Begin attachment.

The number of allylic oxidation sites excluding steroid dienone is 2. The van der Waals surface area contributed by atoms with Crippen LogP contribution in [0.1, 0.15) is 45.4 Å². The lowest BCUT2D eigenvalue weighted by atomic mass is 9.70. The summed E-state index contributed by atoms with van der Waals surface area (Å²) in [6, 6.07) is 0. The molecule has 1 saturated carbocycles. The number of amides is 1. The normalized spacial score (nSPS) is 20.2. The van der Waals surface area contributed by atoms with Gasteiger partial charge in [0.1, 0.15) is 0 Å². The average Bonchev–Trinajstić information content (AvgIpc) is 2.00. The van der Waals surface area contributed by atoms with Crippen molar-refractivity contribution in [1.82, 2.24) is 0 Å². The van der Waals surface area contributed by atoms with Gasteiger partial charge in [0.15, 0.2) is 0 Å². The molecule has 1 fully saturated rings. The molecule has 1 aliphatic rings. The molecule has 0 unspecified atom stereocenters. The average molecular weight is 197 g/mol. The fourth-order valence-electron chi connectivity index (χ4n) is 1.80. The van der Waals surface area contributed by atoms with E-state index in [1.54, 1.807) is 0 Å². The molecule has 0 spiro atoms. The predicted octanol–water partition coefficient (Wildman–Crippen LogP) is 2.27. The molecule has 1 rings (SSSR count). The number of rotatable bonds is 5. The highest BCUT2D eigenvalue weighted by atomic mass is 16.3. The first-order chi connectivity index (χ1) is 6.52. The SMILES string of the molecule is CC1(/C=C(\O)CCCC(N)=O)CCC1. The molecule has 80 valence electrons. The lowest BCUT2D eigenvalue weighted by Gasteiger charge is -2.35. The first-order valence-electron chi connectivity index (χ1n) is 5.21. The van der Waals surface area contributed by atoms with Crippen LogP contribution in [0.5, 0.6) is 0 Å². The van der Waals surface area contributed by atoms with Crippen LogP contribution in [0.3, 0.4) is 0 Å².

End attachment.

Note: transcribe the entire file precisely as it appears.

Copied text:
The number of allylic oxidation sites excluding steroid dienone is 2. The van der Waals surface area contributed by atoms with Crippen LogP contribution in [0.1, 0.15) is 45.4 Å². The lowest BCUT2D eigenvalue weighted by atomic mass is 9.70. The summed E-state index contributed by atoms with van der Waals surface area (Å²) in [6, 6.07) is 0. The molecule has 1 saturated carbocycles. The number of amides is 1. The normalized spacial score (nSPS) is 20.2. The van der Waals surface area contributed by atoms with Gasteiger partial charge in [0.1, 0.15) is 0 Å². The average Bonchev–Trinajstić information content (AvgIpc) is 2.00. The van der Waals surface area contributed by atoms with Crippen molar-refractivity contribution in [1.82, 2.24) is 0 Å². The van der Waals surface area contributed by atoms with Gasteiger partial charge in [0.15, 0.2) is 0 Å². The molecule has 1 fully saturated rings. The molecule has 1 aliphatic rings. The molecule has 0 unspecified atom stereocenters. The average molecular weight is 197 g/mol. The fourth-order valence-electron chi connectivity index (χ4n) is 1.80. The van der Waals surface area contributed by atoms with E-state index in [1.54, 1.807) is 0 Å². The molecule has 0 spiro atoms. The predicted octanol–water partition coefficient (Wildman–Crippen LogP) is 2.27. The molecule has 1 rings (SSSR count). The number of rotatable bonds is 5. The highest BCUT2D eigenvalue weighted by atomic mass is 16.3. The first-order chi connectivity index (χ1) is 6.52. The SMILES string of the molecule is CC1(/C=C(\O)CCCC(N)=O)CCC1. The molecule has 80 valence electrons. The lowest BCUT2D eigenvalue weighted by Gasteiger charge is -2.35. The first-order valence-electron chi connectivity index (χ1n) is 5.21. The van der Waals surface area contributed by atoms with Crippen LogP contribution in [0.5, 0.6) is 0 Å². The van der Waals surface area contributed by atoms with Crippen LogP contribution in [0.3, 0.4) is 0 Å².